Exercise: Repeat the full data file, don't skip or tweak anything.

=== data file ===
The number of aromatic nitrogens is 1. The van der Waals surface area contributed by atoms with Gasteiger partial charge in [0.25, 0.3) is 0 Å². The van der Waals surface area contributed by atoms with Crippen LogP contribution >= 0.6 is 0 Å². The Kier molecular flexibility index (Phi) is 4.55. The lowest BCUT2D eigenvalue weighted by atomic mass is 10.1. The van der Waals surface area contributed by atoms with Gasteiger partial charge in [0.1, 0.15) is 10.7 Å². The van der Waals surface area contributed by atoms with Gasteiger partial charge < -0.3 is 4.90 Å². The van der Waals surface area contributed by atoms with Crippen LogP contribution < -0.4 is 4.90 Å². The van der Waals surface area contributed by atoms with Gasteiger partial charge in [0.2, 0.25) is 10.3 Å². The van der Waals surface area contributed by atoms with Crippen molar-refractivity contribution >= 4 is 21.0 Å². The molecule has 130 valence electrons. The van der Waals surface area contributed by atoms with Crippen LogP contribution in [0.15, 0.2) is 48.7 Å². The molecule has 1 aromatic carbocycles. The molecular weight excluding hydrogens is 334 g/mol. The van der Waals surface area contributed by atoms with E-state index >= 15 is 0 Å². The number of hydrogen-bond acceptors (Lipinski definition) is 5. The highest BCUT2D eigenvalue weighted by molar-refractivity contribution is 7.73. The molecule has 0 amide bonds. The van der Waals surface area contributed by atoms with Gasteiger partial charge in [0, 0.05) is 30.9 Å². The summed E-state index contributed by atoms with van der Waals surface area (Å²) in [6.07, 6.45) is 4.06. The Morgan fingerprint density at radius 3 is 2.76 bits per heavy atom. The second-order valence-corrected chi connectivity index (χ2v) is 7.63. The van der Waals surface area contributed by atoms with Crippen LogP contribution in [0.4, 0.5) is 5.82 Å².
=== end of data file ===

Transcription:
The number of aromatic nitrogens is 1. The van der Waals surface area contributed by atoms with Gasteiger partial charge in [0.25, 0.3) is 0 Å². The van der Waals surface area contributed by atoms with Crippen LogP contribution >= 0.6 is 0 Å². The Kier molecular flexibility index (Phi) is 4.55. The lowest BCUT2D eigenvalue weighted by atomic mass is 10.1. The van der Waals surface area contributed by atoms with Gasteiger partial charge in [0.1, 0.15) is 10.7 Å². The van der Waals surface area contributed by atoms with Gasteiger partial charge < -0.3 is 4.90 Å². The van der Waals surface area contributed by atoms with Crippen LogP contribution < -0.4 is 4.90 Å². The van der Waals surface area contributed by atoms with Gasteiger partial charge in [0.2, 0.25) is 10.3 Å². The van der Waals surface area contributed by atoms with Crippen molar-refractivity contribution >= 4 is 21.0 Å². The molecule has 130 valence electrons. The van der Waals surface area contributed by atoms with Crippen LogP contribution in [0.15, 0.2) is 48.7 Å². The molecule has 1 aromatic carbocycles. The molecular weight excluding hydrogens is 334 g/mol. The van der Waals surface area contributed by atoms with E-state index >= 15 is 0 Å². The number of hydrogen-bond acceptors (Lipinski definition) is 5. The highest BCUT2D eigenvalue weighted by molar-refractivity contribution is 7.73. The molecule has 0 amide bonds. The van der Waals surface area contributed by atoms with Gasteiger partial charge in [0, 0.05) is 30.9 Å². The summed E-state index contributed by atoms with van der Waals surface area (Å²) in [6.07, 6.45) is 4.06. The Morgan fingerprint density at radius 3 is 2.76 bits per heavy atom. The second-order valence-corrected chi connectivity index (χ2v) is 7.63. The van der Waals surface area contributed by atoms with Crippen LogP contribution in [0.4, 0.5) is 5.82 Å².